WP Engine: Techmeme’d proof WordPress hosting

I’ve moved this blog from blogging platform to blogging platform over the years. Each time my primary motivation for moving was to learn a new technology. Last year I moved from Community Server, hosted on my own Windows Server box in my home to WordPress running on a Linux VM hosted on Amazon AWS. I made this change to force myself to learn PHP and to get more experience using Linux.

I love learning by doing, and it turns out that the move to WordPress on Linux forced me to “do” a hell of a lot. Beyond the simple stuff like dealing with managing instances on AWS and SSH tunneling, I quickly discovered how to setup and manage caching and CDN: When I left Microsoft last summer my announcement hit Techmeme and my blog was overwhelmed. I had to scramble to figure out how to enable caching and CDN in the course of about an hour!

And that setup worked pretty well through the fall, but fairly regularly WordPress would go down with a “Cannot connect to database” error. This would happen seemingly randomly, but also whenever I posted and the blog got moderately high traffic.  I knew I needed to do something about it…

Over Christmas break I wrote my “superior” post which hit the top of Techmeme all day. I was on vacation with my family when I wrote that post and missed out an entire afternoon playing on the beach because I was fighting to keep cek.log alive with all the traffic.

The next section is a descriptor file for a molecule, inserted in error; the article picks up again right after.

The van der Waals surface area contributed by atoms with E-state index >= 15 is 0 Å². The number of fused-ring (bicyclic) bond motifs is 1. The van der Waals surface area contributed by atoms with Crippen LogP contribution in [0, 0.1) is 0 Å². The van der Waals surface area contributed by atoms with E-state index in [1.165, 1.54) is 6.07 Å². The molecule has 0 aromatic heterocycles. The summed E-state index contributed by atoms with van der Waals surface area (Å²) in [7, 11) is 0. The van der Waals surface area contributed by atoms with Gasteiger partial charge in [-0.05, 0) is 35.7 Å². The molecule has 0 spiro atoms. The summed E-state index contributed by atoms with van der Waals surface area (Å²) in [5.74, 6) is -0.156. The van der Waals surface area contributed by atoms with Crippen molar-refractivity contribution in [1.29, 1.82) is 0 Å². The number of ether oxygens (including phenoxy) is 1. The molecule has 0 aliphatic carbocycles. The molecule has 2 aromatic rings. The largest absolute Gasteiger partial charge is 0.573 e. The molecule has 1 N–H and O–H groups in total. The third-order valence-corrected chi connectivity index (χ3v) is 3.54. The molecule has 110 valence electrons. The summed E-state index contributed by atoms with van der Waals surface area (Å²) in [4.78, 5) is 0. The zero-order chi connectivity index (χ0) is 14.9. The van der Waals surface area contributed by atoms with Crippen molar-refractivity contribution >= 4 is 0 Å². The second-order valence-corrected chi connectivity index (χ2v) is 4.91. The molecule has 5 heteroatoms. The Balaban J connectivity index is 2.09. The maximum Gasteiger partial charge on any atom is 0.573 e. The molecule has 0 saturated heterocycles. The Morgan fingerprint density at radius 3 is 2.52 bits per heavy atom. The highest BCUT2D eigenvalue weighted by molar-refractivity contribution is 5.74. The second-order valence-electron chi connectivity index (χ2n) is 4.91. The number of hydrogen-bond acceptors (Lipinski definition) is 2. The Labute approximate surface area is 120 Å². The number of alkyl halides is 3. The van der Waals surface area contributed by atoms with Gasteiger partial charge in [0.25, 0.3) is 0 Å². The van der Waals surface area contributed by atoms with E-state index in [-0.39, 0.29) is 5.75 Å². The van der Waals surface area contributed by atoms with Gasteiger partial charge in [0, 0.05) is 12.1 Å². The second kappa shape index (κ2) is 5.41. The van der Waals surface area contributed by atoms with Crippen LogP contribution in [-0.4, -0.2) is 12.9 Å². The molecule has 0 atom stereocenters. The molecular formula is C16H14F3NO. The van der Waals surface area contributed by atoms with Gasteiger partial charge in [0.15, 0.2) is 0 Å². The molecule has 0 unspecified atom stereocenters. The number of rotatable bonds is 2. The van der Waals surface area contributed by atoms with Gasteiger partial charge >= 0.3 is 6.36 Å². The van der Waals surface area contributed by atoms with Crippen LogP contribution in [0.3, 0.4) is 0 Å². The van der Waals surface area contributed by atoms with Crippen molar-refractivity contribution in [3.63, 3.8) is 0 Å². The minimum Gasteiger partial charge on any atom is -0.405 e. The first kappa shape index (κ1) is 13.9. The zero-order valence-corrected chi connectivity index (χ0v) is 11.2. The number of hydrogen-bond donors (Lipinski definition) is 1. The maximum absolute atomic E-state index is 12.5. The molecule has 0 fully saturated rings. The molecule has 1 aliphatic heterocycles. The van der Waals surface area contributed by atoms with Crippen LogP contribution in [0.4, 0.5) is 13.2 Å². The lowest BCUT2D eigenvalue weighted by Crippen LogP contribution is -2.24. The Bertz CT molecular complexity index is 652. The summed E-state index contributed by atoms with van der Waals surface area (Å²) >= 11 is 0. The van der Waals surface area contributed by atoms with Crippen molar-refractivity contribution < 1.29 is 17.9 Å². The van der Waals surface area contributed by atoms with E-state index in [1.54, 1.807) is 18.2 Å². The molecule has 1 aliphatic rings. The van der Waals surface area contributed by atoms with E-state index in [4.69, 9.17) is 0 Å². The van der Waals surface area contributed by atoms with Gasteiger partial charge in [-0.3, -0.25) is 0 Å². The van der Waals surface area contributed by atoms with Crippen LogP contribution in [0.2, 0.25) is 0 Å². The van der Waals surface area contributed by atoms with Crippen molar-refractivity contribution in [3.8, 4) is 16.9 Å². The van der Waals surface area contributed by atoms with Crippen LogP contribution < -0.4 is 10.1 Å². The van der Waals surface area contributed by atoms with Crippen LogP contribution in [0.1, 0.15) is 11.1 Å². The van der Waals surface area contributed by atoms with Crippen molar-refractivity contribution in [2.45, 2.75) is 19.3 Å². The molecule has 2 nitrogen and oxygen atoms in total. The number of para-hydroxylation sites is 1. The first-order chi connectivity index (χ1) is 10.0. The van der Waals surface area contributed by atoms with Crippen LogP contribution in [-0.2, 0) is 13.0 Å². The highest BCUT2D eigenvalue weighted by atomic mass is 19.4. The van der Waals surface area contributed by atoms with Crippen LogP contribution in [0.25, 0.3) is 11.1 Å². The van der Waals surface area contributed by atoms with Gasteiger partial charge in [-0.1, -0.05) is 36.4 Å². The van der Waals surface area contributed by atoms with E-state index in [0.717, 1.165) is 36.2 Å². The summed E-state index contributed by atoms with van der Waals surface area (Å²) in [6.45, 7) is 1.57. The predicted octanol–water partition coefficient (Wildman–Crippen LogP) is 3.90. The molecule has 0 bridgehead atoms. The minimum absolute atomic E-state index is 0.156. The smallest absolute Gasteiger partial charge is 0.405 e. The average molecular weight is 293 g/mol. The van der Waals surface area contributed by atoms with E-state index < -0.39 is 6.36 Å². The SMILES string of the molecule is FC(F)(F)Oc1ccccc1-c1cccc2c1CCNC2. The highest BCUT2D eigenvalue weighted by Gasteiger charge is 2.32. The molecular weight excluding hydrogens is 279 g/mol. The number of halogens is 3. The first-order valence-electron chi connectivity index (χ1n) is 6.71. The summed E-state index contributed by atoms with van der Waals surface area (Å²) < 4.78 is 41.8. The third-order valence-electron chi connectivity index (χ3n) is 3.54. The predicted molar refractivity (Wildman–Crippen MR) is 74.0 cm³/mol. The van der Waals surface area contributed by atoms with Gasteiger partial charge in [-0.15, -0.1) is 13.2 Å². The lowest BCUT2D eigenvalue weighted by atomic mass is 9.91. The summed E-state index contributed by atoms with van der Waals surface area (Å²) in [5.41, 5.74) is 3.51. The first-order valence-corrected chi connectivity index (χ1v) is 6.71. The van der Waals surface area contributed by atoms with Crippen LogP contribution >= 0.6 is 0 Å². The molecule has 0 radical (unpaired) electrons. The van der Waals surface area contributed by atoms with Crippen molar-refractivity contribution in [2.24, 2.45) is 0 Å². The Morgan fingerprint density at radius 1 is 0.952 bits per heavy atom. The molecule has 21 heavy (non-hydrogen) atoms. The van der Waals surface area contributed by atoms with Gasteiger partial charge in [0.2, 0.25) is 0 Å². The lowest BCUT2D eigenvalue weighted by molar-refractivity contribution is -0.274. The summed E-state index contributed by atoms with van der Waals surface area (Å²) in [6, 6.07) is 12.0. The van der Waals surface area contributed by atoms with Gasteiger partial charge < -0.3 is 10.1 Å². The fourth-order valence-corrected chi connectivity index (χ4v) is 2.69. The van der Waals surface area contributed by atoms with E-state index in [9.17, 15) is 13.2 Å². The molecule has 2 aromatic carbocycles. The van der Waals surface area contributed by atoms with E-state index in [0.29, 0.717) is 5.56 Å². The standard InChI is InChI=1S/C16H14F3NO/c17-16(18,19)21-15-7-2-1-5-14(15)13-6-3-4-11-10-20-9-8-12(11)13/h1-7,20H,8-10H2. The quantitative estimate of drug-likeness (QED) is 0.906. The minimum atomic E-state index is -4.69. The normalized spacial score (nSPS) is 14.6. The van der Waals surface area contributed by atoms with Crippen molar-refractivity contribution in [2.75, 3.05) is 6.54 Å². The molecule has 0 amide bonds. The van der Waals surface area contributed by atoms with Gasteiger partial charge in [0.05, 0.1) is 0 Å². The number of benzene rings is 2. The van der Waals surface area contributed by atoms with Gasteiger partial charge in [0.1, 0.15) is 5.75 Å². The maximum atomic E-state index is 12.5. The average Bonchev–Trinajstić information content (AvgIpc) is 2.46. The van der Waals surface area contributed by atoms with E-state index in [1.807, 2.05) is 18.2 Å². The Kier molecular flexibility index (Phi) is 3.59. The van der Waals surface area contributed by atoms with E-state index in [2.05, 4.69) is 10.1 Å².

Enough.  I had learned all I was going to learn from the experiment of hosting the blog myself.

Someone suggested I look at www.wpengine.com.

I did and about 4 hours later the people at WP Engine had moved my blog from my AWS instance to their hosting service (they took care of ALL the dirty work). We had a few hiccups, but it was clear everything was faster and it has been reliable over the past few weeks.

Yesterday I posted another post that was certain to drive a lot of traffic. Sure enough my “fragmentation” post got picked up on Techmeme and my blog got hammered.  WP-Engine handled it with aplomb.

There are certainly cheaper ways to host WordPress and there are blogging platforms can scale better than WordPress.  I like WordPress’s features and community of add-ins. WordPress.com hosting is too restrictive for me.

Three cheers for WP Engine. I’m a fan.


  1. Jason Cohen says:

    Thanks for the kind words!  And welcome.

  2. WinObs says:

    Great post and update – glad WPEngine is working out!

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